5 Arrested in Colorado Child Prostitution Case
Five men ranging from the age of 19 to 57 were taken into custody by Weld County officials, part of a multi-agency sting operation coordinated by the Department of Homeland Security. Posing as the mother of two girls, aged 11 and 14, an undercover agent placed ads saying that her daughters were available to have sex in exchange for cash. She also exchanged text messages with the men.
Affidavits for the case state that the men traveled to local hotel rooms, expecting to meet either one or both of the girls. They were arrested on the scene.
One of the men, Amis Cody Brownell, age 34, had an active felony warrant for theft in neighboring Larimer County. Officers also found two grams of methamphetamine in Brownell's vehicle when they took him into custody. He faces an additional charge for unlawful possession.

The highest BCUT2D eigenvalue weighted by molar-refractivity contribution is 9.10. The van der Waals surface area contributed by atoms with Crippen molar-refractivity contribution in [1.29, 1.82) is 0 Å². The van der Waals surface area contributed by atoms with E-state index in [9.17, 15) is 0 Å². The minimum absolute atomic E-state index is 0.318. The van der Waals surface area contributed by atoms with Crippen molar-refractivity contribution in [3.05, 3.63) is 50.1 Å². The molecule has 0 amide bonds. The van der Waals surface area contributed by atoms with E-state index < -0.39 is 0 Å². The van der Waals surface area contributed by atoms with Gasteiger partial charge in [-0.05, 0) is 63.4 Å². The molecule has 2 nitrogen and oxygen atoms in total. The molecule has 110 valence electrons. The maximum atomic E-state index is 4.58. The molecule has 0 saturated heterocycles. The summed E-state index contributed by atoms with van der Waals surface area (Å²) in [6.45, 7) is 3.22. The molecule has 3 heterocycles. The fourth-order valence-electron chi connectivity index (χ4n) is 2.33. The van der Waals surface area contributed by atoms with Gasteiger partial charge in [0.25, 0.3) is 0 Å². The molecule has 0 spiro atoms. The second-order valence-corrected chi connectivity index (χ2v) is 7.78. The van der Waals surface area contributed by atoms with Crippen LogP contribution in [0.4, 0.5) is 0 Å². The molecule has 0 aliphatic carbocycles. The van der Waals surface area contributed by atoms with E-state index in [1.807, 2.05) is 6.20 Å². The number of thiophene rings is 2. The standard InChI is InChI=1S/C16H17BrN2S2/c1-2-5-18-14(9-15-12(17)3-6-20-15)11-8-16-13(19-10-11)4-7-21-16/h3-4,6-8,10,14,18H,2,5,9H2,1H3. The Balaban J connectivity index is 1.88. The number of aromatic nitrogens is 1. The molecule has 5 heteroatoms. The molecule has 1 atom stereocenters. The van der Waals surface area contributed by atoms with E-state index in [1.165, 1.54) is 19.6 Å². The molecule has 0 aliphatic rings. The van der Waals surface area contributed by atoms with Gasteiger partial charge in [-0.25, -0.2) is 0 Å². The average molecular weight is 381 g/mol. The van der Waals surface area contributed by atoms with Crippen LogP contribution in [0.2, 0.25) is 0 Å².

This case, and others like it, raises an uneasy question about the purpose of multi-agency cybercrime sting operations. The vast majority of men apprehended by such operations have no existing criminal record. Yet every once in a while, the sting nets someone with warrants for another arrest or finds incriminating evidence on the suspect's person or in his vehicle.
Some civil libertarians wonder whether cybercrime sting operations are casting a deliberately wide net in order to find criminals outside their intended scope. They fear that these operations may serve to erode defendants' rights and could lead to cases in which individuals receive disproportionately long sentences for their crimes.
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